February 8, 2023

Pinoy Trekker

Pinoy Trekker – We go anywhere

When people are mean and refuse to admit it or apologize

“Life gets easier when you learn to accept an apology you never received.” ~ Robert Brault

I’ve always tried to distance myself from people who are rude, overly aggressive, and mean. But sometimes we become attached to people who may not have our best interests in mind.

One summer I hooked up with a colleague who was at a bad point in his life. I thought I could help him through this difficult time, but just like a swimmer drowning in a pool, he grabbed me and drowned me when I reached out and tried to save him.

After several months of verbal and psychological abuse, I finally realized that the situation was beyond my control. That evening when I got up to get a glass of water, he followed me into the kitchen and started yelling at me to go back to his room.

I did what I was told, but I wasn’t happy about it. He noticed my mood swing and asked what was going on. But when I told him it was because of the way he had treated me, he was surprised – a surprise that soon turned into a second wave of intense anger.

He couldn’t understand that his actions had directly affected me, and he found it ridiculous that I would feel anything at all. When I started crying he got confused and started patting my feet to try and roll me onto my back. It felt like I was being attacked by a bear that wasn’t entirely sure if I was edible or not.

When I finally broke up, I told him I wasn’t feeling well. That his behavior towards me was unacceptable. That I was very hurt by the hateful way he had treated me. That I couldn’t and didn’t want to get involved with him because he didn’t respect me as a person.

But that made no sense to him. He told me that he had nothing against me and that I should choose to feel differently. That I couldn’t possibly feel hurt because he didn’t feel hurt. He felt pretty good, and I should have felt the same way.

He couldn’t see that his actions were causing me pain, even when I pointed it out to him.

I even used examples from his life of things that hurt him and then tried to make the analogy that the same things that hurt him hurt me too.

I told him that if we were to put things right and be friendly at work, I needed a lot of time, a lot of space, and a lot of compassion. That he had to be nice to me and realize that it would take me a long time to be comfortable. He agreed and I thought we hit it off.

The next time I saw him was a few weeks later at a company party. He sat down on the couch next to me, pulled out his laptop and started showing me the weather forecast for the next ten days. I politely dodged the question and tried to end the conversation as quickly as possible. I wasn’t ready, and I didn’t want our first conversation as “friends” to be a meteorology lecture.

Shortly after, he started sending me hateful messages on Facebook, threatening that if I didn’t get over it, I might as well get another job. I tried to explain to him that I wasn’t ready and that sending out hate mail wasn’t getting me any closer to being ready. But he only responded with even more hate.

After several weeks of silence and a trip out of state for me, we resumed talking and we were actually able to address some of the issues. I reiterated what I needed: compassion, patience, understanding, and kindness (and a personal apology would be great, too).

He agreed and I finally had faith that things would get better. But those things never happened.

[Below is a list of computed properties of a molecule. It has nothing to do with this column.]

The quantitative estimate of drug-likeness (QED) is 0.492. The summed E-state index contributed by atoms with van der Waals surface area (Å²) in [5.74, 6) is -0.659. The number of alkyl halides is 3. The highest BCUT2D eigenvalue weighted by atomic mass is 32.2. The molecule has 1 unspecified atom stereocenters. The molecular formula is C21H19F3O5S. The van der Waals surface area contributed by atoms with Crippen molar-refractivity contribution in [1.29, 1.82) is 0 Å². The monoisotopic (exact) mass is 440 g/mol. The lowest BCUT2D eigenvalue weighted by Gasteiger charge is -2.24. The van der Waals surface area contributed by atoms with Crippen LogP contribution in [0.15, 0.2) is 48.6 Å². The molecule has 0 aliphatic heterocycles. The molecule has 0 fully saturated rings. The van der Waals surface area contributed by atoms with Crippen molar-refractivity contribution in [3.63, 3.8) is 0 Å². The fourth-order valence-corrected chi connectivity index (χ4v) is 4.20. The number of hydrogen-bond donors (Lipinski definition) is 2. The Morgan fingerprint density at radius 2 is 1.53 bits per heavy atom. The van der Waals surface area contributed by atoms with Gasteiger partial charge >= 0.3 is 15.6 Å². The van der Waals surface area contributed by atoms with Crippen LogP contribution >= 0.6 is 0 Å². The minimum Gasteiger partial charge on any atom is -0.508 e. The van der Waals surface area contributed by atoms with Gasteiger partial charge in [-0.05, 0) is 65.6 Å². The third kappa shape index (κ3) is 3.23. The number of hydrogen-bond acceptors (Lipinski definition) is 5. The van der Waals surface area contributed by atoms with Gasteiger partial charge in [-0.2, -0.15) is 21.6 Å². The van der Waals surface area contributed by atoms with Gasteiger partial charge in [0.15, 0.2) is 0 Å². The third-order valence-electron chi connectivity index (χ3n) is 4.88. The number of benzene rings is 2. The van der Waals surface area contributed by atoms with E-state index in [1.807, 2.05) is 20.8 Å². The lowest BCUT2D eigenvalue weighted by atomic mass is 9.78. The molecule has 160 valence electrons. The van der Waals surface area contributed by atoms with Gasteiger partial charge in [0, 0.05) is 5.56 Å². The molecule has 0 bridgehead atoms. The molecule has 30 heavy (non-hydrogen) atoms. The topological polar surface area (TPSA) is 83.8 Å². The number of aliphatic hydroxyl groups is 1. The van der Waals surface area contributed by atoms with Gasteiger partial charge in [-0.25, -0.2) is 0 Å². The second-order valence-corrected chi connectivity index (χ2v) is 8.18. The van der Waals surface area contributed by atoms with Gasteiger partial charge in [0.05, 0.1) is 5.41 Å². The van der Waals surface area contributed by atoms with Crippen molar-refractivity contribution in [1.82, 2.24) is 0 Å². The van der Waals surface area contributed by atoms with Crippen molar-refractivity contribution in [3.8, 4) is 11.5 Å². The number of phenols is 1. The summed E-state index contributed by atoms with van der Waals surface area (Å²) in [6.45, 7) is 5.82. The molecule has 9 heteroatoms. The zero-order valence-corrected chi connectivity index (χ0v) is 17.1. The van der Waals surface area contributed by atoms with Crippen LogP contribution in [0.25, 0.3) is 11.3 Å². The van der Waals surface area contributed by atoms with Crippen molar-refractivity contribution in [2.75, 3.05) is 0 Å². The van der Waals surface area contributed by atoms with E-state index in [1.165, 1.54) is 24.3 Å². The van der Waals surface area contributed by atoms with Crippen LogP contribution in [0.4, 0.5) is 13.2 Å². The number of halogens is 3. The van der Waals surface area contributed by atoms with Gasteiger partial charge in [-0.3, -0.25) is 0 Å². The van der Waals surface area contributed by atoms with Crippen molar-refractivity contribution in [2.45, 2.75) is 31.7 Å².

He never apologized, and shortly after our series of talks, he reverted to thinking that I deserved to be treated this way and that I was the culprit.

The disrespectful behavior returned and, exhausted, I decided the easiest way would be to just avoid it. After a few months of tactful avoidance, I found another job.

I could spend a lifetime showing him the evidence, citing witnesses who saw what was going on, and explaining why it’s not okay to treat people this way. I could bring in a professional psychologist, our manager, our co-workers, and our friends to verify that I am 100 percent entitled to an apology and deserve respect at work.

But would I ever convince him? Probably not.

People only change when they want to change. You cannot force anyone to respect you. You can’t force someone to admit they were wrong or to apologize. Only they have the power to change their perspective. And sometimes it just won’t happen.

I finally realized that sometimes people are just mean. And there is absolutely nothing you can do about it.

I made the mistake of believing that with compassion, patience, and understanding I could change him. But he didn’t want to change, so I bucked his rock-hard determination instead.

When someone is proactively threatening you and your happiness, seriously ask yourself: Is the juice worth the squeeze? Does this person respect me? Do you really feel sorry for me? Do you want me to be happy? Or are they a drowning swimmer pushing me underwater just so they can breathe a little easier?

I don’t like finishing a project I started. But I’ve learned that when that “project” is an unhealthy or toxic relationship that’s causing me harm, sometimes it’s best to just walk away.

If you think you’re in a toxic or unhealthy relationship, seriously ask yourself: Is this good for me? Does that make me happy? Does this make me feel validated as a person? If the answer is no, end it. The best choice for you is the best choice of all.

About Sarah Charlie

Sarah Charley is an explorer. She enjoys exploring everything from upstate California to the mystique of the human psyche to advances in science and technology. She’s also a writer when inspiration strikes.

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